You drive down the highway and see everything these days.
Hurried corporate execs eating breakfast sandwiches while driving. Seventeen-year-olds texting while music is blaring… and the car is swerving. Women putting on makeup. Men putting on makeup!
In other words, the roads are dangerous enough. The last thing you need to do is add to these hazards by driving like this woman from Georgia.
According to WKRC:
Before Aug. 2, 2015, Audra Tatum used to ride with her foot pressed up against the dashboard of her car all the time.
“My husband would tell me, ‘If we have a wreck it’s going to break your leg.’ I dismissed him,” Tatum told NewsChannel 9.
Nearly two years ago, her perspective changed completely.
“We were heading to my parents’ to pick up our two sons. A car came up to a stop sign and we were coming down the road and he pulled out in front of us .. .we T-boned him,” she described.
At the time of the crash, Tatum wasn’t wearing a seat belt and was resting her foot up against the dashboard.
“When the airbag exploded, it pushed my foot up into my face,” she said.
Her nose, ankle, femur and shoulder were all broken by the force.
Why you feel the need to drive like a contortionist is beyond me.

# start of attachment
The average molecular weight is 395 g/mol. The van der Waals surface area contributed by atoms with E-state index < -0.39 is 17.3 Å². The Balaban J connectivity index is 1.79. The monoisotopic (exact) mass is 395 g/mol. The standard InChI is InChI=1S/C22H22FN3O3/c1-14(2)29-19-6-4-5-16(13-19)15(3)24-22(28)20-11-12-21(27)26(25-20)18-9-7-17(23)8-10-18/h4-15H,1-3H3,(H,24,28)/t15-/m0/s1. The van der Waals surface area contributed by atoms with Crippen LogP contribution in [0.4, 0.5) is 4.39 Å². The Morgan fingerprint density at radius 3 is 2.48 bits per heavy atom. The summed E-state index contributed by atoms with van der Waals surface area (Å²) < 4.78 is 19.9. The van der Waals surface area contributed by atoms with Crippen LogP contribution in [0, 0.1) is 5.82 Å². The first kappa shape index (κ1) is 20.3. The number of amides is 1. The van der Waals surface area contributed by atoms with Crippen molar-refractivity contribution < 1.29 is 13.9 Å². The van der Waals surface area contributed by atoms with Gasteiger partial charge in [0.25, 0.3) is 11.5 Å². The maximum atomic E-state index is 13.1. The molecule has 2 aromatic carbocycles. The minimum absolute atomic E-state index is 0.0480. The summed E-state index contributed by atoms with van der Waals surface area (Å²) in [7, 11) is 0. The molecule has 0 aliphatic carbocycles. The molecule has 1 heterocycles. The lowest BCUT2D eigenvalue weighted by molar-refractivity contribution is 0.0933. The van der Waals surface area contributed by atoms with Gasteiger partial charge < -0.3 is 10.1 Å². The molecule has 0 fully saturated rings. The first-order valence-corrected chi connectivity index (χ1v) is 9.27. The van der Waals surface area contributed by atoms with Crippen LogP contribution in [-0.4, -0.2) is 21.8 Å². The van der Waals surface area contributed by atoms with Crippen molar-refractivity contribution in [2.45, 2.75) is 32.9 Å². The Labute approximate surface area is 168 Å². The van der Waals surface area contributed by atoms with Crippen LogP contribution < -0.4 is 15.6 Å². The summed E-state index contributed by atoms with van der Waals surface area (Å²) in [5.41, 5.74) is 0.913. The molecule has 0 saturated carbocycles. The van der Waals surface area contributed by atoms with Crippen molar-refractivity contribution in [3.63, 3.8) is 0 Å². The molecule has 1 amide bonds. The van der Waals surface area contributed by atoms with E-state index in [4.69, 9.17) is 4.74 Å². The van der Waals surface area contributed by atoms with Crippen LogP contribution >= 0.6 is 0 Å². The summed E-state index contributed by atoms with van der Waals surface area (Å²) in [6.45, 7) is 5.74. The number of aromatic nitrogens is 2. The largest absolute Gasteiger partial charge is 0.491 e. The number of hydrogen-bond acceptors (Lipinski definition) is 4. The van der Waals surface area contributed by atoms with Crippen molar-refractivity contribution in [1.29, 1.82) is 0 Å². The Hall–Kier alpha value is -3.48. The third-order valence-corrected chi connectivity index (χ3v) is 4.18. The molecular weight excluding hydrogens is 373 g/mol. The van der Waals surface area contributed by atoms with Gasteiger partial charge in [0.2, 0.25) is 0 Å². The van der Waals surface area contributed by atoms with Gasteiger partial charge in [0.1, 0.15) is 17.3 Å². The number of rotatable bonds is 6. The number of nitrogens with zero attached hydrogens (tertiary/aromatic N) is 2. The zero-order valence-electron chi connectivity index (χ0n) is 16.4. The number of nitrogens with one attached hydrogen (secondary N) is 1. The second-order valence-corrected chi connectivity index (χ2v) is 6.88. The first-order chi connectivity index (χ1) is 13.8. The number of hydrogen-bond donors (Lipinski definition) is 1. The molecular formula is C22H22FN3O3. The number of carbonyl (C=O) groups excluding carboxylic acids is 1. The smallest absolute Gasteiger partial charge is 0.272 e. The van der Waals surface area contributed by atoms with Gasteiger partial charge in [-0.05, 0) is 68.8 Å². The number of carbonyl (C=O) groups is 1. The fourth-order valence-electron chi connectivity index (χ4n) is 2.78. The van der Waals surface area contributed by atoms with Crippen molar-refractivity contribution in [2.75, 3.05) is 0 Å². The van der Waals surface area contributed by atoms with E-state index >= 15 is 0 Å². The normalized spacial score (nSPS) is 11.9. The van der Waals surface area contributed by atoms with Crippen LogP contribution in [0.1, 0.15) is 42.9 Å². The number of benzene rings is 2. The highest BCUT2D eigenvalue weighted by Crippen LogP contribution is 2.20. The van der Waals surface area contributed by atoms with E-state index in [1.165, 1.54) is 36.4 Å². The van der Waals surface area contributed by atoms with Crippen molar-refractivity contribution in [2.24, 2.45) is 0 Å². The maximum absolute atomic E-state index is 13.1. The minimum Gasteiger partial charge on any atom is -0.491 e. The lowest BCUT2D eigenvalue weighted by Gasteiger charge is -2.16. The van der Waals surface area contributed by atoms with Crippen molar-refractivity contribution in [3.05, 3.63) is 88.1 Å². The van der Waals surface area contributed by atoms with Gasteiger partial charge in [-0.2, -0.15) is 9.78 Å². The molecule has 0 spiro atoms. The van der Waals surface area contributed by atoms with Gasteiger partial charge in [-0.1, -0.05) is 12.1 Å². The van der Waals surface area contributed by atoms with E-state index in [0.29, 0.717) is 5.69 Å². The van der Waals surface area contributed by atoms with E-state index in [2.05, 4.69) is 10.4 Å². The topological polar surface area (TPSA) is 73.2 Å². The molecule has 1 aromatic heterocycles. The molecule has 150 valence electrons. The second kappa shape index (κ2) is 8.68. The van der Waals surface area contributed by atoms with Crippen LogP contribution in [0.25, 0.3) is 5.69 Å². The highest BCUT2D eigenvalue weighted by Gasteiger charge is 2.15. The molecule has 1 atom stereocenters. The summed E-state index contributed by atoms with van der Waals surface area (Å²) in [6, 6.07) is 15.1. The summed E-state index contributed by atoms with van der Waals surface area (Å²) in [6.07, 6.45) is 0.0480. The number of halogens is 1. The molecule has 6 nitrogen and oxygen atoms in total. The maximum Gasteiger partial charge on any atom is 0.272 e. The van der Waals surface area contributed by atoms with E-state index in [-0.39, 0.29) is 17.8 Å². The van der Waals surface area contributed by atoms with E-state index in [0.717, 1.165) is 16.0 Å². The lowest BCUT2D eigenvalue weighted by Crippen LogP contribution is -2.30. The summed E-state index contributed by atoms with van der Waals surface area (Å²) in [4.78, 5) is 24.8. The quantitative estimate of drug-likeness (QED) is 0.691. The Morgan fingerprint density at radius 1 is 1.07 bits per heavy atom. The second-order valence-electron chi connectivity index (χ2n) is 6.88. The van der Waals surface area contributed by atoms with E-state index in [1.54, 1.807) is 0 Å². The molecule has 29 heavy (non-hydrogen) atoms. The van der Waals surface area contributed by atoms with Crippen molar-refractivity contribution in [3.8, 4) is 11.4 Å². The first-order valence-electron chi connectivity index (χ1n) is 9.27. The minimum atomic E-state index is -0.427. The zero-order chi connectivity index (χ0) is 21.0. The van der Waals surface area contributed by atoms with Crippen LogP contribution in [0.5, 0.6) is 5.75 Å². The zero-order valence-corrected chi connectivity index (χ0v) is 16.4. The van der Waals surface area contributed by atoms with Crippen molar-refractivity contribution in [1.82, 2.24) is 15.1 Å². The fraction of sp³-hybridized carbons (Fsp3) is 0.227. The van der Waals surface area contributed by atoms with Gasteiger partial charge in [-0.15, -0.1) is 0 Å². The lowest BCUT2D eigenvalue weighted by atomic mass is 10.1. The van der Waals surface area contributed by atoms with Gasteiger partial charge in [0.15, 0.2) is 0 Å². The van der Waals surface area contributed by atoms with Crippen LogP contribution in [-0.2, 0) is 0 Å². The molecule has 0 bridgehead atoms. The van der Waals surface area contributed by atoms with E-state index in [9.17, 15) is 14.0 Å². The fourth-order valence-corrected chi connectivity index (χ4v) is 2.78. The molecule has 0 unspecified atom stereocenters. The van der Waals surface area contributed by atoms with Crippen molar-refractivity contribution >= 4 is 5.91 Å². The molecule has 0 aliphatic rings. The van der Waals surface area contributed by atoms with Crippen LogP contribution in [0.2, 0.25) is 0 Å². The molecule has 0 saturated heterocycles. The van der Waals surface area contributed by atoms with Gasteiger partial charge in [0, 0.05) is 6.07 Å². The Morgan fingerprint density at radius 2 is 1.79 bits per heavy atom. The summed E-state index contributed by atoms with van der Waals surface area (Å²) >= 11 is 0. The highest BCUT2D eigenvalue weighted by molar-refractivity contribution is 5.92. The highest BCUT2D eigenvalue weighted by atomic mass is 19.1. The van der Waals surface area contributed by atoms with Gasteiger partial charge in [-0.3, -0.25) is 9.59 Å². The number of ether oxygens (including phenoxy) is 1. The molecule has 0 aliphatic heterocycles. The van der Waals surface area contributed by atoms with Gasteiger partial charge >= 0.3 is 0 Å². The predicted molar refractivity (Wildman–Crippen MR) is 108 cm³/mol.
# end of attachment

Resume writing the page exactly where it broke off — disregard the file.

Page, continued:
Driving is uncomfortable enough…and then you put your foot on the dashboard?
I’d like to think this isn’t an epidemic spreading across the United States but if you are one of these acrobatic drivers–remember, you’re placing your nose, ankle, femur, and shoulder all at great risk.
One would think with all of the distracted driving, you would want to be as careful as possible.
Accidents are now ubiquitous.
The latest from from Forbes magazine reports 2016 was the deadliest year on American roads in almost a decade:
New preliminary 2016 data shared Wednesday from the National Safety Council estimates that as many as 40,000 people died in motor vehicles crashes last year, a 6% rise from 2015. If those numbers bear out, it would be a 14% increase in deaths since 2014, the biggest two-year jump in more than five decades.
It also means that 2016 may have been the deadliest year on U.S. roads since 2007, the NSC says.
Crashes result in the very real cost of human life. But there are also millions more who are seriously injured—an estimated 4.6 million in 2016 according to NSC—and a financial cost to society as well. NSC estimates the cost of motor-vehicle deaths, injuries, and property damage in 2016 was $432 billion, a 12% increase from the previous year. Those costs include losses in wages and productivity, medical expenses, property damage, employer costs and administrative expenses, the NSC says.
Put your seatbelt on. Put your phone down. And, please, put your leg down.